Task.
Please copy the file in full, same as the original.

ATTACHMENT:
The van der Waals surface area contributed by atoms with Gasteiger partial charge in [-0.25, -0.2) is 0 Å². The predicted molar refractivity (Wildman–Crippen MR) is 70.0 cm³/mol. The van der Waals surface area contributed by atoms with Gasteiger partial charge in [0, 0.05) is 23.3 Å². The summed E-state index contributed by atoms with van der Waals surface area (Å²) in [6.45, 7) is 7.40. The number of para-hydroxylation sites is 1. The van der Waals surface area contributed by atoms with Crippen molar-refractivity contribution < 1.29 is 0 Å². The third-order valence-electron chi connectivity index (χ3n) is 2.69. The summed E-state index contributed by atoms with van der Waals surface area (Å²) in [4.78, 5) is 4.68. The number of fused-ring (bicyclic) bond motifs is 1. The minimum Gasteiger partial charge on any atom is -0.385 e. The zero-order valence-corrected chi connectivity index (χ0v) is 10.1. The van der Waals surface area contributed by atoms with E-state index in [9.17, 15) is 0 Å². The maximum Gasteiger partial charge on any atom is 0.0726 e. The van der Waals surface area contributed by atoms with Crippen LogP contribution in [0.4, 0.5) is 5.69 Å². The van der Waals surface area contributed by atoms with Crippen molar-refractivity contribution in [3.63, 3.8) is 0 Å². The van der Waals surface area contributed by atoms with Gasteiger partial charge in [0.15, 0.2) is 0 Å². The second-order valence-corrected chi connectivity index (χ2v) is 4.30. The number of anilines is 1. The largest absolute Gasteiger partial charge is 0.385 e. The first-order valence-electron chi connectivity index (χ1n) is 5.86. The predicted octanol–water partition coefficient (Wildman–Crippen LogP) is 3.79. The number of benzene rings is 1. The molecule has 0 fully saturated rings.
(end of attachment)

The van der Waals surface area contributed by atoms with Gasteiger partial charge in [-0.25, -0.2) is 0 Å². The predicted molar refractivity (Wildman–Crippen MR) is 70.0 cm³/mol. The van der Waals surface area contributed by atoms with Gasteiger partial charge in [0, 0.05) is 23.3 Å². The summed E-state index contributed by atoms with van der Waals surface area (Å²) in [6.45, 7) is 7.40. The number of para-hydroxylation sites is 1. The van der Waals surface area contributed by atoms with Crippen molar-refractivity contribution < 1.29 is 0 Å². The third-order valence-electron chi connectivity index (χ3n) is 2.69. The summed E-state index contributed by atoms with van der Waals surface area (Å²) in [4.78, 5) is 4.68. The number of fused-ring (bicyclic) bond motifs is 1. The minimum Gasteiger partial charge on any atom is -0.385 e. The zero-order valence-corrected chi connectivity index (χ0v) is 10.1. The van der Waals surface area contributed by atoms with E-state index in [9.17, 15) is 0 Å². The maximum Gasteiger partial charge on any atom is 0.0726 e. The van der Waals surface area contributed by atoms with Crippen LogP contribution in [0.4, 0.5) is 5.69 Å². The van der Waals surface area contributed by atoms with Crippen molar-refractivity contribution in [3.63, 3.8) is 0 Å². The van der Waals surface area contributed by atoms with Gasteiger partial charge in [0.15, 0.2) is 0 Å². The second-order valence-corrected chi connectivity index (χ2v) is 4.30. The number of anilines is 1. The largest absolute Gasteiger partial charge is 0.385 e. The first-order valence-electron chi connectivity index (χ1n) is 5.86. The predicted octanol–water partition coefficient (Wildman–Crippen LogP) is 3.79. The number of benzene rings is 1. The molecule has 0 fully saturated rings.